Road To The Olympic Games


Canada's skeleton athletes ready to slide back into World Cup action

The 2018-19 Skeleton World Cup season gets underway this weekend in Sigulda, Latvia. Skeleton analyst Helen Upperton thinks the Canadian women can take advantage of a post-Olympics hangover.

Women's team looks to build off of last year's success

Canada's Jane Channell is looking to build off her strong campaign last season when she finished fifth in the overall World Cup rankings. (Kirill Kudryavtsev/Getty Images)

The 2018-19 Skeleton World Cup season gets underway this weekend in Sigulda, Latvia. 

Helen Upperton, CBC's bobsleigh, luge and skeleton analyst, believes that competing on the Sigulda track bodes well for the Canadians.  

"For many years, the Canadians had a Latvian coach, Ivo Pakalns," said Upperton. "They've done a lot of training there, so they're quite familiar with the track."  

Experience with the track may give the Canadians a distinct advantage, as Sigulda hasn't hosted a skeleton World Cup event since December 2005.

There's a fine line between winning and losing:

Skeleton athletes need to stick close to the racing line, or risk veering off track. 0:54

Upperton, a silver medallist in bobsleigh at the 2010 Winter Olympics, feels that the Canucks have extra incentive this season.

"The Canadians are super motivated this year because the world championships are in Canada for the first time since 2005," said Upperton.

"They're all going to be working toward peaking in March when the world championships are in Whistler." 

This year's skeleton World Cup circuit will feature eight races between December 2018 and February 2019, and will be followed by the 2019 skeleton world championships in Whistler, B.C.  

Canadian women look to build on last year's success

Between Elizabeth Vathje, Mirela Rahneva, and Jane Channell, the Canadian women field an extremely competitive team.

Vathje finished last year ranked third in the overall World Cup skeleton rankings to capture her first career Crystal Globe. The 24-year-old slid to three silver medals at World Cup races in Lake Placid, Winterberg, and Igls, and captured a bronze in St. Moritz.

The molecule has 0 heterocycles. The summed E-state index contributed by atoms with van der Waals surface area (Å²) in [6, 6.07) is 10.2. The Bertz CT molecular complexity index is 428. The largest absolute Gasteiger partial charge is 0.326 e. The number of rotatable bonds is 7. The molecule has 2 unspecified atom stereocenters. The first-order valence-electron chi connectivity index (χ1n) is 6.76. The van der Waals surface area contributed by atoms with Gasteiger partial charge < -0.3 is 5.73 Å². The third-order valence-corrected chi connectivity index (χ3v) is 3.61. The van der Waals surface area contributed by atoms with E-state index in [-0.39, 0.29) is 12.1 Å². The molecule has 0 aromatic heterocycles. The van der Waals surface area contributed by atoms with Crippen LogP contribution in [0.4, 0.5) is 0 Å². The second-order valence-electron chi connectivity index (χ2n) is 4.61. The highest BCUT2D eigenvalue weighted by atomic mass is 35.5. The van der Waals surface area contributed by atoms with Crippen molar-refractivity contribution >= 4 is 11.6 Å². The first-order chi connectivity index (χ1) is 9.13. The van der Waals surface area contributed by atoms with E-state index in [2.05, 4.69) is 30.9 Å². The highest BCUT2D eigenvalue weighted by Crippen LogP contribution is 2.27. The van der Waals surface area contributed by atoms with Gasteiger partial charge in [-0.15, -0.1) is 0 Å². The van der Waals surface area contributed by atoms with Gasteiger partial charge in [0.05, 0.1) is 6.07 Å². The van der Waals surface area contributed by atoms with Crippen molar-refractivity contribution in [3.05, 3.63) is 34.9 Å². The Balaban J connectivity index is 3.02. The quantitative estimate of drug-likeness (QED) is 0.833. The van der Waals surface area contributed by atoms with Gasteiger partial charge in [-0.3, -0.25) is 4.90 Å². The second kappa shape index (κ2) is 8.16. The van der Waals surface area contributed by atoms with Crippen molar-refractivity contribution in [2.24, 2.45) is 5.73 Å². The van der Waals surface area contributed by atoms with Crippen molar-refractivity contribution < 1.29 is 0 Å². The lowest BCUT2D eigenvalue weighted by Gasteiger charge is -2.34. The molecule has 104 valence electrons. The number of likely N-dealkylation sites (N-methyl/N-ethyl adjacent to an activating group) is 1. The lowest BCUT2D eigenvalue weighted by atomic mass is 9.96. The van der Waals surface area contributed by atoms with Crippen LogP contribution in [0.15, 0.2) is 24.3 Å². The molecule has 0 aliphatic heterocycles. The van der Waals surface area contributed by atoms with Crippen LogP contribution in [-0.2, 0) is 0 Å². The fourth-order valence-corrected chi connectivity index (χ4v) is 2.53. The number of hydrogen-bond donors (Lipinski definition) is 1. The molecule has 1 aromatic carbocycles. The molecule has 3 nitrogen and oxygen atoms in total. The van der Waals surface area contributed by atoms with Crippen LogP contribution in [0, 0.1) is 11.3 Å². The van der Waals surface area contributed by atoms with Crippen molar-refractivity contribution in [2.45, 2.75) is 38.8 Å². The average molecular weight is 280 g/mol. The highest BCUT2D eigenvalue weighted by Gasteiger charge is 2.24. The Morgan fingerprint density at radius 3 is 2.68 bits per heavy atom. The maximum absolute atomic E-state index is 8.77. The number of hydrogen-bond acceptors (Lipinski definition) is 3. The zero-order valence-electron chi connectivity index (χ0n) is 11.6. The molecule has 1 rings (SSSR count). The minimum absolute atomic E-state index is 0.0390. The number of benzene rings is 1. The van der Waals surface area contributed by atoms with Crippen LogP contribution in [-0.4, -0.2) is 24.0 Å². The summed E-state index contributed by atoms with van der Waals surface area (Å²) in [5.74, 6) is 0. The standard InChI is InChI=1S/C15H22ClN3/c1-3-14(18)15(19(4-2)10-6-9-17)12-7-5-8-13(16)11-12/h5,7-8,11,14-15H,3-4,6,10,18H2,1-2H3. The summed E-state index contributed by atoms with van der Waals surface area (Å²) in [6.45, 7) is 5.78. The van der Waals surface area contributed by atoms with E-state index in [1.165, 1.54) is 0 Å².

Rahneva placed third in Igls, Austria, and finished the year eighth in the World Cup rankings.

Channell won silver in Whistler, and finished the year fifth in the World Cup rankings.

"Jane is a very strong starter," said Upperton. "She's a very fast pusher, which gives her an advantage on tracks where the start is more important."

Getting a head start in skeleton:

A tenth of a second lost at the start of a skeleton race can result in three-tenths of a second lost at the finish line. 0:48

Upperton thinks the Canadian women can take advantage of a post-Olympics hangover.

"People tend to take the summers off [after the Olympics] — mentally and physically," said Upperton. 

"You can capitalize on the opportunity after the Olympics to really get a lot of hardware. I think our girls can be in that type of situation." 

German dominance

German athletes Jacqueline Lolling and Tina Hermann finished first and second, respectively, in the skeleton World Cup rankings last season. 

Lolling captured four golds on the World Cup circuit, and won silver at the Pyeongchang Games. Hermann won four silvers and a bronze on the circuit.

Upperton sees no reason why the pair won't continue to thrive this season.  

"Germany is always really strong in sliding," she said.  "I would never expect to not see Germans contend for a medal in any sliding sport."

Skeleton equipment is on the cutting edge:

Skeleton sleds are always evolving, because even a tiny imperfection can slow run-times down by a hundredth of a second. 0:43

Local favourites

Moving over to the men's side, Latvian brothers Martins and Tomass Dukurs will enjoy the support of the home crowd this weekend.  

Martins is the five-time world champion in men's skeleton. Tomass finished last year third in the World Cup rankings.  Their father, Dainis Dukurs, is the track manager at the Sigulda bobsleigh, luge, and skeleton track.

"If you had to make a bet, you'd bet on them," said Upperton. "They know the track better than anybody. It's home. Their father manages the venue. They obviously have a big advantage."    

Yun Sung-Bin is another heavy favourite on the men's circuit this year. The 24-year-old South Korean captured gold at the Pyeongchang Games and won five of eight World Cup races last season.

Canadian male hopes

Dave Greszczyszyn didn't try skeleton for the first time until he was 27 years old. Now 39, the Toronto native finished 11th in the overall World Cup skeleton rankings last year. His season highlight was finishing third in the World Cup race in Winterberg, Germany.

Edmonton native Kevin Boyer finished last season ranked 13th overall.

"Dave has the goal of trying to get on the podium more, and Boyer is trying to break into the top 10," said Upperton.  

"As always, men's skeleton has a pretty deep field. They have their work cut out for them."  

CBC Sports will stream live coverage of men's skeleton from Sigulda on Saturday starting at 2:34 a.m. ET.

Live coverage will continue on Sunday with women's skeleton streaming at 2:34 a.m. ET.




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